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Re: MEUS/MI Nominative/Vocative Rules

Postby blutoonwithcarrotandnail » Sat Jul 11, 2009 4:42 pm

blutoonwithcarrotandnail wrote:So only MEUS OCULUS means 'my eye' as in possesion (nominative)

only MI OCULE means 'oh! my eye' as if you were talking to it (vocative)




this doesnt look right.

MEUS OCULUS is genative. correct? MI OCULE is voc

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Re: MEUS/MI Nominative/Vocative Rules

Postby Clemens » Sat Jul 11, 2009 5:00 pm

Let me ask for how long and with what book you have been learning Latin until now. That makes it easier to tune the response to your needs.

meus oculus is nominative sg. the genitive would be mei oculi
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Re: MEUS/MI Nominative/Vocative Rules

Postby blutoonwithcarrotandnail » Sat Jul 11, 2009 9:23 pm

MEUS OCULUS is Nominative

MEI OCULI is the Genitive

dont they both mean 'my eye'? what is the difference between
a possesive adj and the genitive?


the book im using is from 1962 - some really old thing


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Re: MEUS/MI Nominative/Vocative Rules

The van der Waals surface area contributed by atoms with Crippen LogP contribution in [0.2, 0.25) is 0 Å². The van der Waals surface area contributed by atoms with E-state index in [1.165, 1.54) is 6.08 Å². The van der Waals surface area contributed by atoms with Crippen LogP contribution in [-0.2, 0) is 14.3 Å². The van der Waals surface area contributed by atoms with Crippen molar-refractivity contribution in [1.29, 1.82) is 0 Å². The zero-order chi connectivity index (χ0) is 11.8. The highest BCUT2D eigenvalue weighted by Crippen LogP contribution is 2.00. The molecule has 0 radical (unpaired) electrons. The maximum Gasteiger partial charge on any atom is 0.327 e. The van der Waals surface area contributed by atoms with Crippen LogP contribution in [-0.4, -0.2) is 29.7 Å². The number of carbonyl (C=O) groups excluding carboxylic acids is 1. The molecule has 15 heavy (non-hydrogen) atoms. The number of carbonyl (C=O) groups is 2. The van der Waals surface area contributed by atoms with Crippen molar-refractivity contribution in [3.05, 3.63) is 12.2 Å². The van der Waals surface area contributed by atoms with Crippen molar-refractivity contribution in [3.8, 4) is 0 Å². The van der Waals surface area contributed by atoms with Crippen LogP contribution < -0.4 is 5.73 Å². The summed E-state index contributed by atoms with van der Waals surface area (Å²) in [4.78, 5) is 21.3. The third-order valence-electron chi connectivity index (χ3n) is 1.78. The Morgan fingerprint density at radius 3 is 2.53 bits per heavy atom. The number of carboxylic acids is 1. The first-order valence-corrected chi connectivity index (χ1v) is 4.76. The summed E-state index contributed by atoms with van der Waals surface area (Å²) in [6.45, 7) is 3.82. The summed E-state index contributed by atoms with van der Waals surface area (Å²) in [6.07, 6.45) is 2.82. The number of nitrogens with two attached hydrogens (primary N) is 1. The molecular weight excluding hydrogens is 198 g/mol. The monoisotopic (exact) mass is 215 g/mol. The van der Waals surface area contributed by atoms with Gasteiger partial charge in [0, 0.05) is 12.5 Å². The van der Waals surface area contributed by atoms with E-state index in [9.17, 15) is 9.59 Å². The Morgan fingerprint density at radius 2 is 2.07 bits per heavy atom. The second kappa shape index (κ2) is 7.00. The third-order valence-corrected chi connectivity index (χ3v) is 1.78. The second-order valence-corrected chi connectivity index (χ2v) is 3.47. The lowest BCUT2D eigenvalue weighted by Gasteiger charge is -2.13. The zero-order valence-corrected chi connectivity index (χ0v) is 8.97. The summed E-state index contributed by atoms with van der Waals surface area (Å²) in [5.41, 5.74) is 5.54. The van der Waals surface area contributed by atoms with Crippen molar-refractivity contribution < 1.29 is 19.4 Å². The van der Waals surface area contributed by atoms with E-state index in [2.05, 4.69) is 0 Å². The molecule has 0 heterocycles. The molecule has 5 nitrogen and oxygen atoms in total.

Postby Clemens » Sat Jul 11, 2009 11:37 pm

The genitive can express possession and the possessive pronoun as well (that would be obvious ;-)). But they are different concepts:

The cases denote the function of a word in the sentence:

Filius meus librum legit. - My son is reading a book. (or My son read a book. but that does not matter for the moment.)
The nominative denotes the subject, the person or thing that "is acting". Here filius is nominative and thus it is the subject of the sentence.
The accusative denotes the direct object; here librum.


The genitive has several functions and one of them is denoting possession:

liber filii mei - my son's book/the book of my son

The genitive denotes the owner. So does the possessive pronoun but on another level: it is a substitute for the owner; liber filii mei -> liber suus - his book

So roughly speaking the genitive corresponds to the "of/genitive s" in English whereas the possessive pronoun corresponds to "my, your, his etc."
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Re: MEUS/MI Nominative/Vocative Rules

Postby blutoonwithcarrotandnail » Sun Jul 12, 2009 1:49 am

another question:

if you want to say 'o, my bottle!'

then it is 'O, MEA AMPULLA!' correct?

also,

both:

TOM!
VIRGILLI!

both take 'MI' as in

O, MI TOM!
O, MI VIRGILLI!

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Re: MEUS/MI Nominative/Vocative Rules

Postby Clemens » Sun Jul 12, 2009 9:20 am

Yes.